Donny applied a layer of glue from the tube, releasing a nasty chemical stench into Jimmy's nostrils, but he was too scared to complain again. Every warning his Dad sternly delivered about not playing with matches was marshaling his guilt and fear of being spanked. Only the promise of adventure, of playing Americans against Germans with a real burning house kept him from going back inside Grandpa's.

Well, that, and he didn't want Donny to think he was a baby.

Donny smeared the glue with his fingers around the edges of the holes in the dark, gray roof of the toy house. The plastic walls were a lighter gray, almost the same color as the sidewalk, and these bland tones were violently offset by the deep green of the grass on either side of the cement walk.

Donny put the cap back on the tube and wiped the glue left over on his fingers around in the grass. Then he pulled one of the matches out of the match book and scraped the head against the striker. It didn't light, so he did it again, and when it burst into flame, Jimmy involuntarily pulled back a little.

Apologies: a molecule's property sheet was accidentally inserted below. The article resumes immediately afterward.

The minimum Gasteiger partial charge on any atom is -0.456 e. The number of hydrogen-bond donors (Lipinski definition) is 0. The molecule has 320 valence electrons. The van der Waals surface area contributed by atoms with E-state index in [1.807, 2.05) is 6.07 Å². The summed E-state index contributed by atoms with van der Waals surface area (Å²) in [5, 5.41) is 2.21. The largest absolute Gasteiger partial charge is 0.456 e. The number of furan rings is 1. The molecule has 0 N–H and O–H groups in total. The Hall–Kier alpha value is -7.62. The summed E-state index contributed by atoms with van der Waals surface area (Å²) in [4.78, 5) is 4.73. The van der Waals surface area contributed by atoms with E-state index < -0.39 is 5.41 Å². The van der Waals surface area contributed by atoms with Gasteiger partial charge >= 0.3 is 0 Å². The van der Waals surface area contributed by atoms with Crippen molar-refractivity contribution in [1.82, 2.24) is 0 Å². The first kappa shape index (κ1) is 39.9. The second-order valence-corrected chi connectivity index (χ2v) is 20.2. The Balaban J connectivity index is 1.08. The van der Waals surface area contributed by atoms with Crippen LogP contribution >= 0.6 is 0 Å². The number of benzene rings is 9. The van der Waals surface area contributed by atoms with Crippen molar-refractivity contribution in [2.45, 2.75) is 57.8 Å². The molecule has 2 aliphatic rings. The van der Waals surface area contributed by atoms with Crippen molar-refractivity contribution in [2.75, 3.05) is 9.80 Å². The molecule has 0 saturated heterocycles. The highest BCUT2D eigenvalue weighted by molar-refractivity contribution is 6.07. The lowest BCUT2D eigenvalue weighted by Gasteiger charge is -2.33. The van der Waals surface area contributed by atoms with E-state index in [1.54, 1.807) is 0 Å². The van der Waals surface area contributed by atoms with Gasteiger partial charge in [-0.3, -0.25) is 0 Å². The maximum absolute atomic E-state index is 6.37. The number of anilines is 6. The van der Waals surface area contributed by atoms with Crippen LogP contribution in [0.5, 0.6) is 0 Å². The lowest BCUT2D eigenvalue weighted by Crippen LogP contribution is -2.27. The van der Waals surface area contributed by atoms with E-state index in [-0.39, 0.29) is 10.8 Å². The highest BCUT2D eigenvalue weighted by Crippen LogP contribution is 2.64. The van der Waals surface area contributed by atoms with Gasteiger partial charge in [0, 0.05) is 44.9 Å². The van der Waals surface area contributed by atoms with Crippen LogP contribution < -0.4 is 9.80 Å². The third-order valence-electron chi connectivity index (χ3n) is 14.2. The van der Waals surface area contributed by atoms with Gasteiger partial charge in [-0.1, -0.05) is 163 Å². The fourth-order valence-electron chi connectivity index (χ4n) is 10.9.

Scene from the TV show "Combat"
Donny's eyes were as bright as the flame as he lowered the match toward the moist airplane model glue glistening on the roof. "Get your soldiers ready to attack," Donny reminded Jimmy.

Jimmy quickly positioned his plastic green "American" toy soldiers in the grass at the edge of the sidewalk facing the front of the toy house, as if they were hiding in a large field.

Each U.S. soldier had a grim and unmoving look in his face. They were posed to attack, but then, they could never change their faces or pose, anymore than they could move their feet from the flat pieces of plastic that let them stand up. Each blade of grass was like an enormous stalk of emerald corn or wheat, offering cover from the enemy who have taken shelter in the abandoned French farm house.

It was like Jimmy was watching his favorite TV show Combat.

The American artillery was firing at the German position. A shell hit the house right on top! Donny lit the glue on fire and quickly dropped the match through one of the holes in the plastic roof. The house was on fire. This was war!